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Deceptive Cadence
2:20 pm
Mon February 18, 2013

From Bow To Baton: Violinist Joshua Bell Conducts Beethoven

Violinist Joshua Bell conducts the Academy of St. Martin in the Fields by doing what comes naturally to him. The celebrated soloist is also the London orchestra's music director.
Chris Chrisodoulou Sony Classical

Originally published on Mon February 18, 2013 5:16 pm

Violinist Joshua Bell has followed the lead of symphony orchestra conductors since he turned 7 and made his orchestra debut. But now he's the one waving the baton — or at least waving his violin bow. Bell recently took over the music directorship of the venerable Academy of St. Martin in the Fields.

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Music News
1:20 am
Mon February 18, 2013

'China's Leonard Cohen' Calls Out Political Corruption

Zuoxiao Zuzhou performing at his first concert in Beijing in two years on Jan. 18.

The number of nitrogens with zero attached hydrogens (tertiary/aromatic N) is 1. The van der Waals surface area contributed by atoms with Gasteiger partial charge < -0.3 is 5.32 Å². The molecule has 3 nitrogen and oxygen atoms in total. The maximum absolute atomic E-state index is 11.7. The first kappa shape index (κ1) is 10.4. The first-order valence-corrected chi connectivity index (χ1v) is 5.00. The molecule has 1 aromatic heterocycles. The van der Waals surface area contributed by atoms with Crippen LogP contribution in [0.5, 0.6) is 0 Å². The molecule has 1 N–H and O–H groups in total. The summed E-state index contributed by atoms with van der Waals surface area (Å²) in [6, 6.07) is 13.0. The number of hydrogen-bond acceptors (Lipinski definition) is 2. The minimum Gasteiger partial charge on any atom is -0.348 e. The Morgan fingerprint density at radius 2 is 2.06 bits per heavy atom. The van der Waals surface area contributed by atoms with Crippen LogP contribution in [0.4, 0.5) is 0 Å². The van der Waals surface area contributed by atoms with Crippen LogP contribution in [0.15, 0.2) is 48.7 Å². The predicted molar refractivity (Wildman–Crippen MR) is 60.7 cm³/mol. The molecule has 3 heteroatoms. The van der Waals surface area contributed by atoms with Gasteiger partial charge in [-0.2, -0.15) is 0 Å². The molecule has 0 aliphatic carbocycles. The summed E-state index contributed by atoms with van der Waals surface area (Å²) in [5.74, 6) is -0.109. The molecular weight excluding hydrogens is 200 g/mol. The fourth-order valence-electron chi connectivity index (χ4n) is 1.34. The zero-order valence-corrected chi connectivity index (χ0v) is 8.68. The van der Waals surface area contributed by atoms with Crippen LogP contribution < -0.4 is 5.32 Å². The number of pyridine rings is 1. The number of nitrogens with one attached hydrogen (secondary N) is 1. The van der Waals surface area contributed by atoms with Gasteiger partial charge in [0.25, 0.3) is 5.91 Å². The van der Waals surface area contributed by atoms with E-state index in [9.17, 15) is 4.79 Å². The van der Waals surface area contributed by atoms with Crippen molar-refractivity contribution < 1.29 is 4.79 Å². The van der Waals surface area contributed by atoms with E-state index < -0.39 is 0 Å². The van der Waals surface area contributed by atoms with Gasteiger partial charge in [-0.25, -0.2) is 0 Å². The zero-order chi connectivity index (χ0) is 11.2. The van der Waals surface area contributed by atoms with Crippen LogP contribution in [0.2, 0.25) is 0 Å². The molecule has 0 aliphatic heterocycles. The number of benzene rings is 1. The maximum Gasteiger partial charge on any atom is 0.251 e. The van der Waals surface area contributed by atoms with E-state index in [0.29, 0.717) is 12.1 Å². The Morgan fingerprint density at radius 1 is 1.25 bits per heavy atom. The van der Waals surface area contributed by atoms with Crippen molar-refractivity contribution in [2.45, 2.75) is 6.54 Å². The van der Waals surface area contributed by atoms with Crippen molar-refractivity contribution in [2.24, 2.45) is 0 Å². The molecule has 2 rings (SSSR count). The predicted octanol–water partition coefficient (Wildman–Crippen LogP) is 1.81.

Yao Lei Courtesy of the artist

Originally published on Mon February 18, 2013 4:42 am

Zuoxiao Zuzhou is a Chinese singer whose accented, croaky voice is hardly ever in tune. But for his fans he's the voice of a generation — one of the very few voices who dare to speak out. After a collaboration, Cowboy Junkies member Michael Timmins called him "China's Leonard Cohen."

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A Blog Supreme
2:02 pm
Thu February 14, 2013

Survey The Portland Jazz Scene With Five Great Tunes

Pianist Darrell Grant is one of the anchors of the Portland jazz community.
Hiroshi Iwaya Courtesy of the artist

Originally published on Fri February 15, 2013 10:19 am

No matter what a certain television series tells you, Portland, Ore., isn't all that weird. Sure, we make great coffee, ride bicycles, eat organic food — and, yes, there are a lot of hippies and hipsters here. But Portland is much more than that.